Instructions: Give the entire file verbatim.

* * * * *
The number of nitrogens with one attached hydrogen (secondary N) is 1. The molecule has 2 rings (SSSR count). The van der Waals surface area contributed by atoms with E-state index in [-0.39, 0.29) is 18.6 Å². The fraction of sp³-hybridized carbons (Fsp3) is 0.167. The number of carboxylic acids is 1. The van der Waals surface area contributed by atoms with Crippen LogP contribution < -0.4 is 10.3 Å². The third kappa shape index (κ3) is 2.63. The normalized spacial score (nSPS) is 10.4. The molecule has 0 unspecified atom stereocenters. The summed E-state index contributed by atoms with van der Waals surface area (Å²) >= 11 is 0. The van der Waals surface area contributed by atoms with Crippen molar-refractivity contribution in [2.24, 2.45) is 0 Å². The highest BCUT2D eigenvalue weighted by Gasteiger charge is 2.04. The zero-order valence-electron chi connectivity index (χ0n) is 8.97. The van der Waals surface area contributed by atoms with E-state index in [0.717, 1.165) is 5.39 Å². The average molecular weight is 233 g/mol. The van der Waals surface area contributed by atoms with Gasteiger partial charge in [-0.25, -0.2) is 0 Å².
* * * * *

The number of nitrogens with one attached hydrogen (secondary N) is 1. The molecule has 2 rings (SSSR count). The van der Waals surface area contributed by atoms with E-state index in [-0.39, 0.29) is 18.6 Å². The fraction of sp³-hybridized carbons (Fsp3) is 0.167. The number of carboxylic acids is 1. The van der Waals surface area contributed by atoms with Crippen LogP contribution < -0.4 is 10.3 Å². The third kappa shape index (κ3) is 2.63. The normalized spacial score (nSPS) is 10.4. The molecule has 0 unspecified atom stereocenters. The summed E-state index contributed by atoms with van der Waals surface area (Å²) >= 11 is 0. The van der Waals surface area contributed by atoms with Crippen molar-refractivity contribution in [2.24, 2.45) is 0 Å². The highest BCUT2D eigenvalue weighted by Gasteiger charge is 2.04. The zero-order valence-electron chi connectivity index (χ0n) is 8.97. The van der Waals surface area contributed by atoms with E-state index in [0.717, 1.165) is 5.39 Å². The average molecular weight is 233 g/mol. The van der Waals surface area contributed by atoms with Gasteiger partial charge in [-0.25, -0.2) is 0 Å².